European Committee for the Prevention of Torture
and Inhuman or Degrading Treatment or Punishment
Deportation of foreign nationals by air
Extract from the 13th General Report of the CPT,
published in 2003
As from the beginning of its activities, the CPT has examined the conditions of detention of
persons deprived of their liberty under aliens legislation, and this issue was dealt with in a section of
the CPT’s 7th General Report (CPT/Inf (97) 10, paragraphs 24 to 36). The CPT set out in that report
some basic rules concerning the use of force and means of restraint in the context of procedures for
the deportation of immigration detainees.
The CPT’s visits since that report have enabled it to flesh out its knowledge of practices
concerning the deportation of foreign nationals by air. During its visits, the CPT has concentrated
on procedures involving forcible departure with an escort1, and on a number of cases brought to its
attention, in particular because of the death of the deported person, the extent of the means of
restraint used and/or allegations of ill-treatment. The CPT did not confine its examination to the
procedure followed when the person concerned boarded the plane and during the flight; it also
monitored many other aspects, such as detention prior to deportation, steps taken to prepare for the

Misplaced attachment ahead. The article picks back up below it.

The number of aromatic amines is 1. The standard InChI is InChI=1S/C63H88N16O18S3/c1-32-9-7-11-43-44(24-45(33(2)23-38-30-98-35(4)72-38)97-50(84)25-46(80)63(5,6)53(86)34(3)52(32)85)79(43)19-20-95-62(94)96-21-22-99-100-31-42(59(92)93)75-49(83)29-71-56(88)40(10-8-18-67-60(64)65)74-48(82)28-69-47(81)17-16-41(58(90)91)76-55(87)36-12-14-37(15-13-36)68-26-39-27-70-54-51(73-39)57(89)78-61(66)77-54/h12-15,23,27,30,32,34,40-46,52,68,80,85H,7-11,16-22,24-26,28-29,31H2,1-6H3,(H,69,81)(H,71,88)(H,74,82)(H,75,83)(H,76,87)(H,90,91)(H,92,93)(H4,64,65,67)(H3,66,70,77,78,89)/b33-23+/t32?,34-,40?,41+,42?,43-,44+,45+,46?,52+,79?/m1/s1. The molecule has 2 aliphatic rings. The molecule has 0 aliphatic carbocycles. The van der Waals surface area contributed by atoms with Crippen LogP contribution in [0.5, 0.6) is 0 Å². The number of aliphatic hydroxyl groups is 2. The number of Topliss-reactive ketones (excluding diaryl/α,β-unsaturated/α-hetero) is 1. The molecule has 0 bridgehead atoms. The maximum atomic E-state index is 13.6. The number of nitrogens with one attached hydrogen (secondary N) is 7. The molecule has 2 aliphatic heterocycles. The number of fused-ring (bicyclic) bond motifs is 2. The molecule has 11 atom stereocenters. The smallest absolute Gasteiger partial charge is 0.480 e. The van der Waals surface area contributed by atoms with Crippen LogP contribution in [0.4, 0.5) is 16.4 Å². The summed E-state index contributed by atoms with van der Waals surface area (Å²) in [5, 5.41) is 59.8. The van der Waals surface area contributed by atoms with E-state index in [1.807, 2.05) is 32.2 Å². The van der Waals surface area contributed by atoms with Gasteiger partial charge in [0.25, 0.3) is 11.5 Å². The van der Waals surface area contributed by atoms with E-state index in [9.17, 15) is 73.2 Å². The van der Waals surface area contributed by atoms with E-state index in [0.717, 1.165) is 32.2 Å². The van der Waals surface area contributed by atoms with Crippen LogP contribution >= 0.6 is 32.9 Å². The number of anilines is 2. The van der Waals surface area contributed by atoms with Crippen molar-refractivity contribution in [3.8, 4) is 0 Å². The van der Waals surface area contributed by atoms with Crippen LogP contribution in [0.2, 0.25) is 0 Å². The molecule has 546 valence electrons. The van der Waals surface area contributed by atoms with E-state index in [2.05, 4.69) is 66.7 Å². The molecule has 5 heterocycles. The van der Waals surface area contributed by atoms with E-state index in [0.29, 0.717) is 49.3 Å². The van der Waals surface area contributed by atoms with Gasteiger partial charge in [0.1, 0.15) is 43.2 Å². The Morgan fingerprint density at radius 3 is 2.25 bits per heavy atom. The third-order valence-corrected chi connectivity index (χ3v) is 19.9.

immigration detainee’s return to the country of destination, measures to ensure suitable selection
and training of escort staff, internal and external systems for monitoring the conduct of staff
responsible for deportation escorts, measures taken following an abortive deportation attempt, etc.
In order to be able to make a detailed study of the procedures and means used during
deportation operations, the CPT obtained copies of the relevant instructions and directives. It also
obtained copies of many other documents (statistics on deportation operations, escort assignment
orders, escort assignment reports, incident reports, reports in the context of legal proceedings,
medical certificates, etc.) and examined the restraint equipment used during deportation operations.
It also had detailed interviews in various countries with those in charge of units responsible for
deportation operations and with prospective deportees met on the spot, some of whom had been
brought back to holding facilities after an abortive deportation attempt.
After its visits, the CPT drew up a number of guidelines, which it recommended the
countries concerned to follow. In order to promote widespread application of these guidelines in all
the States Parties to the Convention, the Committee has decided to group together the most
important principles and comment on them below.
Deportation procedures tend to be classified according to a number of factors, such as the extent to which force
is used, the type of means of restraint employed, and the number of persons escorting the deportee. For example, one of
the countries visited recently distinguished between departures in which no resistance was offered, forcible departures
without an escort and forcible departures with an escort. In general, the most problematic procedures were those
involving the combined use of force, several means of restraint and a large number of escort staff until the deportee's
arrival in the country of final destination.